Cabinet to vote on VAT, income tax hikes

Liberman’s agreement to back budget cuts, increases in levies not an indicator of party’s support for 2013 budget, sources say.

July 29, 2012 00:54
2 minute read.
PM Binyamin Netanyahu with Yuval Steinitz

Netanyahu Steinitz 390. (photo credit: Reuters)

The cabinet will vote Monday on whether to increase income tax for above-average wage-earners and raise the value-added tax by 1 percentage point to 17 percent.

The moves are part of a series of steps the government says will boost state revenues by NIS 14 billion next year.

Under the proposal, tax for the fourth-highest income bracket, those earning NIS 8,881-NIS 14,430 per month, will increase from 21% to 22%.

Tax for the second- and thirdhighest income brackets will also rise 1 percentage point, to 30% and 33%, respectively. Tax for the highest and two lowest income brackets will remain the same.

Finance Minister Yuval Steinitz announced the proposed income tax increase on Friday, three days after he and Prime Minister Binyamin Netanyahu said they planned to increase VAT immediately and implement an across-the-board NIS 700-million cut to government ministries. Purchase tax on cigarettes, cigars and alcohol increased midnight Wednesday. The government also plans to collect NIS 3 billion that large corporations owe the state.

Sources in Yisrael Beytenu said on Friday that party chairman Avigdor Liberman’s agreement to support the tax increases and budget cuts planned for Monday’s cabinet meeting were not an indicator that the party would back the 2013 state budget when it comes to a vote later this year.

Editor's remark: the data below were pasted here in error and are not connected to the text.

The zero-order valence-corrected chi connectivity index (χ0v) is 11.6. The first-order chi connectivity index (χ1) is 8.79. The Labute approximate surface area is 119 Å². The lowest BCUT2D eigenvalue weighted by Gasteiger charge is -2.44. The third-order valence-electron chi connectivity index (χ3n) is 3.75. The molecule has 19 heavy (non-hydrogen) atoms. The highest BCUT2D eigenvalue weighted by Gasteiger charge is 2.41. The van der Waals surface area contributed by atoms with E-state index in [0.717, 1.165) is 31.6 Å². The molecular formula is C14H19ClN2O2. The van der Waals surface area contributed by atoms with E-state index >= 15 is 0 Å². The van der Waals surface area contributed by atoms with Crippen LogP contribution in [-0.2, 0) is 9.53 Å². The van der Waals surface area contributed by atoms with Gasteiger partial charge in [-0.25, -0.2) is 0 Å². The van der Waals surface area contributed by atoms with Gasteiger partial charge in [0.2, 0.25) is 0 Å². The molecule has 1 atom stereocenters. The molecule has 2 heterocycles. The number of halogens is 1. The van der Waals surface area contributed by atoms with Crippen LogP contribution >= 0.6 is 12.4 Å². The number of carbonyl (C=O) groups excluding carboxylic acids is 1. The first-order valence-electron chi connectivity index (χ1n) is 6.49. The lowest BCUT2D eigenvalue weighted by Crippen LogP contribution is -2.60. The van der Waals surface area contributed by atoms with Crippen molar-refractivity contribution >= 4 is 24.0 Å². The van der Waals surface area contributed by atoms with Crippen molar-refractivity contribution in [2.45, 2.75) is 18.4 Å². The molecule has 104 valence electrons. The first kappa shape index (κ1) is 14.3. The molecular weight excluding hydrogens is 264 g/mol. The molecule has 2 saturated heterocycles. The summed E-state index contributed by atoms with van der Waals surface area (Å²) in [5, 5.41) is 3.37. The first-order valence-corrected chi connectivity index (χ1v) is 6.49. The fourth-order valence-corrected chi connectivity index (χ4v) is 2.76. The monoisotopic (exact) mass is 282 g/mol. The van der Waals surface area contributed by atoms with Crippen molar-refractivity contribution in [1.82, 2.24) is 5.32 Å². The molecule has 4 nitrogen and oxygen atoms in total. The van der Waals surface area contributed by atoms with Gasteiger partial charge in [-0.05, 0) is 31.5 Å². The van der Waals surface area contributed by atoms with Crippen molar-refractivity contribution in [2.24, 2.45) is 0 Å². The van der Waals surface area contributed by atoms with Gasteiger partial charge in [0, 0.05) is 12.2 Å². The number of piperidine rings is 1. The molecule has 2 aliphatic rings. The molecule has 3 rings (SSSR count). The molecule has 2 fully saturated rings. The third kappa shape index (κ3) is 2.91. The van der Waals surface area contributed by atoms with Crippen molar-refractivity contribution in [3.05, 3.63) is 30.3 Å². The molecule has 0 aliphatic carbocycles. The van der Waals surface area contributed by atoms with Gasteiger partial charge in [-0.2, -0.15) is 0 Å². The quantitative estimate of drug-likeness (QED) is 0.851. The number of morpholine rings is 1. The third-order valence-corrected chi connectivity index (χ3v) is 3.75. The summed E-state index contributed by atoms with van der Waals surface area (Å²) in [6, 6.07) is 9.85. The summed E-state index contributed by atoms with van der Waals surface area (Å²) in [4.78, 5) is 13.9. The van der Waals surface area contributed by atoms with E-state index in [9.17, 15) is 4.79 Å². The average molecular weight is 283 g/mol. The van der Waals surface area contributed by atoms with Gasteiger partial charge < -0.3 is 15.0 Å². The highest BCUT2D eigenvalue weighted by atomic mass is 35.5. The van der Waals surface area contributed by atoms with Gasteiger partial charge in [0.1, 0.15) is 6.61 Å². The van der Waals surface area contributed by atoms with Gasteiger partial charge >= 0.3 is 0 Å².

The prime minister’s associates have hinted in closed conversation that Netanyahu sees Monday’s vote as a bellwether for how hard it will be for him to pass the budget.

The vote on the budget is seen as the indicator of whether Netanyahu will need to initiate an early election. If he sees that he cannot obtain enough support to pass the budget, he is expected in October to initiate an election that will be held at the beginning of 2013.

But if he can get Yisrael Beytenu (15 MKs), the Independence Party (5 MKs) and Habayit Hayehudi (3 MKs) to support the budget, and convince a few opposition lawmakers to abstain, Netanyahu may be able to complete his term, which is set to end on October 22, 2013. The only cabinet members who have said they will vote against Steinitz’s plan on Monday are the four ministers from Shas.

Shas traditionally votes against the state budget in the cabinet, whether or not it is in the coalition.

Labor Party chairwoman Shelly Yechimovich on Friday mocked the prime minister for his spate of recent “contradictory” economic policy announcements.

“You could get dizzy from all of Netanyahu’s contradictory economic decisions in the past three days,” Yechimovich said.

“One day he’s lobbying for a tax on the rich, the next day he drops it. One day he levies a VAT [increase] and condemns income tax with all his might, and the next he levies an income tax [rise]. One day he says there are no free lunches and the next he tries to placate the public and say families will have more money after the cuts,” the former opposition leader continued.

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